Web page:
If you want to improve your Javascript application performance it is likely that you will want to introduce some kind of lazy loading. If something is lazy then it will not be loaded instantly when the page loads. Instead, the lazy code will trigger "on-demand" only when it is needed.

Lazy loading will reduce your page's initial payload as data is only retrieved and render when required. In this tutorial, you will learn how you can perform client-side lazy-loading using web-pack.

Dynamic Imports

When working with Javascript importing functionality from different files and NPM packages is common. This code should hopefully look very familiar:

One issue that results in importing everything in on-page laid is that it can have a negative performance impact. If you want to make your page load quicker, an alternative approach is to consider lazy-loading components, only when they are needed. Lazy-loading will reduce the initial payload, however, you will need a way to manage when your imports are loaded.

This is where web-packs dynamic imports may help you. A more performant option is to only import the component on demand when needed. Taking the example above, using dynamic imports with web-pack, you could lazy-load 'MyComponent' like so:

In the code above, dynamic importing is used. When 'featureFlag' is falsey '' will never be imported or rendered on the page. If 'featureFlag' becomes truthy and the code is re-run, 'MyComponent' will be imported and rendered.

Dynamic imports use promises, so you can use 'then()' to guarantee that your custom logic is only ever run after the import successfully completes.

The other part of the code snippet above which may look odd is web-packs 'magic comments'.
Since v 16 web-pack introduced the magic comments. Using magic comments can add metadata into the import that is readable by web-pack. The 'magic comments' will allow you to specify the strategy on how web-pack will generate and loads the chunk.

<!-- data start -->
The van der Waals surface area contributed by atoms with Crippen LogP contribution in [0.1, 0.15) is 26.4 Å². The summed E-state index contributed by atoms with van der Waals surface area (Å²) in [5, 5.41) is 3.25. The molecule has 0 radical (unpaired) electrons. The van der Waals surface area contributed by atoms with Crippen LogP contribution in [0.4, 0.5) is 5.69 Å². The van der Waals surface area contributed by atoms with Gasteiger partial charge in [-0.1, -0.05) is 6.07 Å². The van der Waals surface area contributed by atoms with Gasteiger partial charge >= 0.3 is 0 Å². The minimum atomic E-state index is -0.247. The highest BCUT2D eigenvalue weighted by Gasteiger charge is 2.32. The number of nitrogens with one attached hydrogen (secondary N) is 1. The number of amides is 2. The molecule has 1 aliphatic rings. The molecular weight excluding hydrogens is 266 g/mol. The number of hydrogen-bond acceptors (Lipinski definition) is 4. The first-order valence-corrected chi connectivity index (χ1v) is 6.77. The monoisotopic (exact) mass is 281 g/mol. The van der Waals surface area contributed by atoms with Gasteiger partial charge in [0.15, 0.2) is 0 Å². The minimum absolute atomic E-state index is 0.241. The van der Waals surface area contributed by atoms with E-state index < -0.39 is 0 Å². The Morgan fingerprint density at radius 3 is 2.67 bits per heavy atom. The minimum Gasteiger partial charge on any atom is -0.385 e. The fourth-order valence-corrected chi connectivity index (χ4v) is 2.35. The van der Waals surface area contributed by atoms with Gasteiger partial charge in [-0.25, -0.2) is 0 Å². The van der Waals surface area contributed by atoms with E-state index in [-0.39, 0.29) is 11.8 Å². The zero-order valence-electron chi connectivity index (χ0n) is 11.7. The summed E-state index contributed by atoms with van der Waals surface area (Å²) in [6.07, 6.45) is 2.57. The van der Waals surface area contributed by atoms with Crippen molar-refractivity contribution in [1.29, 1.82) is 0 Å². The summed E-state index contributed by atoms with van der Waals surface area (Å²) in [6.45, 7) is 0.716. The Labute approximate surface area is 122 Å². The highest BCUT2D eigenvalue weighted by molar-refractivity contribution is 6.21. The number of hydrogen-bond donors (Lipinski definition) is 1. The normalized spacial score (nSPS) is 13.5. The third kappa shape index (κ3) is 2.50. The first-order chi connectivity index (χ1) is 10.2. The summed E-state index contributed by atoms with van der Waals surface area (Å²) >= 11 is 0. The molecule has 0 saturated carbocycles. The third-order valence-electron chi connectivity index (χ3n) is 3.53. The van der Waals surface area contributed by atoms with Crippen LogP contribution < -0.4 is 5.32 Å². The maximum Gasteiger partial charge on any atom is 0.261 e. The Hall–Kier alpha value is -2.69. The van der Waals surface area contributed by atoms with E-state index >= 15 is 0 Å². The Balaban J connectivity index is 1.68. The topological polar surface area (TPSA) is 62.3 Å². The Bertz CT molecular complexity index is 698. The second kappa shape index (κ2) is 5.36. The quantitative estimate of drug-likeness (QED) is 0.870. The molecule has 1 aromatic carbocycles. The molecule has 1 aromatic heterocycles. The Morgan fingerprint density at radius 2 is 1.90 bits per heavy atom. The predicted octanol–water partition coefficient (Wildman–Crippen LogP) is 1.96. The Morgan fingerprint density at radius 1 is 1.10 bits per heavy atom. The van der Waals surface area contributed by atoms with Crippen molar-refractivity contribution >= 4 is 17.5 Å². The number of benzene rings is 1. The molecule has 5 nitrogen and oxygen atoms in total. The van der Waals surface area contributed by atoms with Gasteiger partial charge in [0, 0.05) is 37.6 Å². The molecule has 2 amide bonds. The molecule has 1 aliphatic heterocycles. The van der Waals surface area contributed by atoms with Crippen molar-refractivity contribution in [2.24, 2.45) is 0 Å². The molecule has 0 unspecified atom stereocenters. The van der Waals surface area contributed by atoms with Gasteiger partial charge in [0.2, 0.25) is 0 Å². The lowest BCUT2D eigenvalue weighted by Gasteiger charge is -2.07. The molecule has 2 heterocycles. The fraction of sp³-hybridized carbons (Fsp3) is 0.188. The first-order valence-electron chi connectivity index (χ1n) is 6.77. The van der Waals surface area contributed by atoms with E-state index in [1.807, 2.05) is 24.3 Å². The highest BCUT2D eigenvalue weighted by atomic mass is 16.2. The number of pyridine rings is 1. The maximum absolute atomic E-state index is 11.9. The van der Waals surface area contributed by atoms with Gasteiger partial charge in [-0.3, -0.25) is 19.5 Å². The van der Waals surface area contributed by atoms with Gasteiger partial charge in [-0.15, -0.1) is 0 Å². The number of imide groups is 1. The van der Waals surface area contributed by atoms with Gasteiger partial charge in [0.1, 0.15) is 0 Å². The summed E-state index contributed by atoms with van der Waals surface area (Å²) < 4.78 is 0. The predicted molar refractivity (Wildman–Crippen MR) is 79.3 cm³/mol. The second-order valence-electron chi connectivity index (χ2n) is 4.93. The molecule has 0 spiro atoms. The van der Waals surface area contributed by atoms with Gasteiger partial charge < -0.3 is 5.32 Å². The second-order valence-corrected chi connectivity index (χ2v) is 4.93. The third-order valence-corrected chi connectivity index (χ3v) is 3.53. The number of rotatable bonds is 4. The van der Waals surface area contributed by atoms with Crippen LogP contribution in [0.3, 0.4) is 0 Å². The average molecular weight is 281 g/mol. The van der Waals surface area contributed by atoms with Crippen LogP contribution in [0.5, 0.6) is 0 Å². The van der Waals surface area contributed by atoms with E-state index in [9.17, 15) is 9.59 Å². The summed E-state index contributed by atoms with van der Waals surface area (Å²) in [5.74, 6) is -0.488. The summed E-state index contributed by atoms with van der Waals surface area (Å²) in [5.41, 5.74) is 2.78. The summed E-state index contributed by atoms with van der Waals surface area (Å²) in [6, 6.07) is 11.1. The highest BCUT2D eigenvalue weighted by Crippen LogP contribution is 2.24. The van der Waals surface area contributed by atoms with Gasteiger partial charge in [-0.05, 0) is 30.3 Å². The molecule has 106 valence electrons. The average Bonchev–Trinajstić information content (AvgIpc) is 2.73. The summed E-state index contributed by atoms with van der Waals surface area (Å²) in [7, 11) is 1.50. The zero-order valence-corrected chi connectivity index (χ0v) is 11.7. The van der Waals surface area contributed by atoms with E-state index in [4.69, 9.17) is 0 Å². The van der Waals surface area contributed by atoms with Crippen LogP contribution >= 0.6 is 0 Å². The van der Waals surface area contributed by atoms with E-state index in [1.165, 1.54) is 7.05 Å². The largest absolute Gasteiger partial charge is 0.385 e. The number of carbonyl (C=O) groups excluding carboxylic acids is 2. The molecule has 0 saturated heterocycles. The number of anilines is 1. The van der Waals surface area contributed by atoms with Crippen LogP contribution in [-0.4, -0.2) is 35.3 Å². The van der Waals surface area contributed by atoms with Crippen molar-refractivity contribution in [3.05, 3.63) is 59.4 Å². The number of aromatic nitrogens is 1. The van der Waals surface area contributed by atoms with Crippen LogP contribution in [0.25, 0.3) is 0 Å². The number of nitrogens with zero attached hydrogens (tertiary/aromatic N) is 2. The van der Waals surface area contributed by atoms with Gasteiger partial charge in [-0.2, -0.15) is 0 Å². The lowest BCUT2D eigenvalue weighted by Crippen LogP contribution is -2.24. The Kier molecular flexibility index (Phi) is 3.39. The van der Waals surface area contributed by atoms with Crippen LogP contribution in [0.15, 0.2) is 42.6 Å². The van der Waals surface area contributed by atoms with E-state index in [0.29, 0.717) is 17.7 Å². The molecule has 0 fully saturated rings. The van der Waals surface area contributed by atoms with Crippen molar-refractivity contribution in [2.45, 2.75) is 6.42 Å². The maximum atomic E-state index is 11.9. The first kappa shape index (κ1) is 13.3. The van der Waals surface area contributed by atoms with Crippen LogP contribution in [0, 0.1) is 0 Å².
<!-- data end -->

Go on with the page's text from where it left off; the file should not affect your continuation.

There are several 'webpackMode' that you can use. These include lazy, lazy-once, eager and weak. More information about the different modes can be found on the web-pack site here.

It is also with noting that the 'webpackChunkName' can be anything you want. When you use dynamic importing you will always want to add a name to make debugging easier. If you omit it then when the chunks are dynamically landed the file name will be randomly generated. If you have multiple components that are lazy-loaded this can make it difficult to follow the execution of your page, so I advise always adding it.

My Package Fails To Import With a 404

When you initially try to set this up you may encounter a 404. Think about the process. The module needs to be lazy-loaded onto the page. Web-pack will transpile all the code for you as normal, but where does that code live?

Assume that your page URL is 'www.website.com/listing/amazingarticle'. Using the 'MyComponent' by default when the browser tried to lazy load the component it will use this URL, 'www.website.com/listing/amazingarticle/@MyComponent'.

Instead, you will want a web-pack to use your website's base URL as its base URL. This can be done by setting the global variable 'webpackpublicpath'. I normally set this within my web-pack configuration code. TO use the base URL, you can use: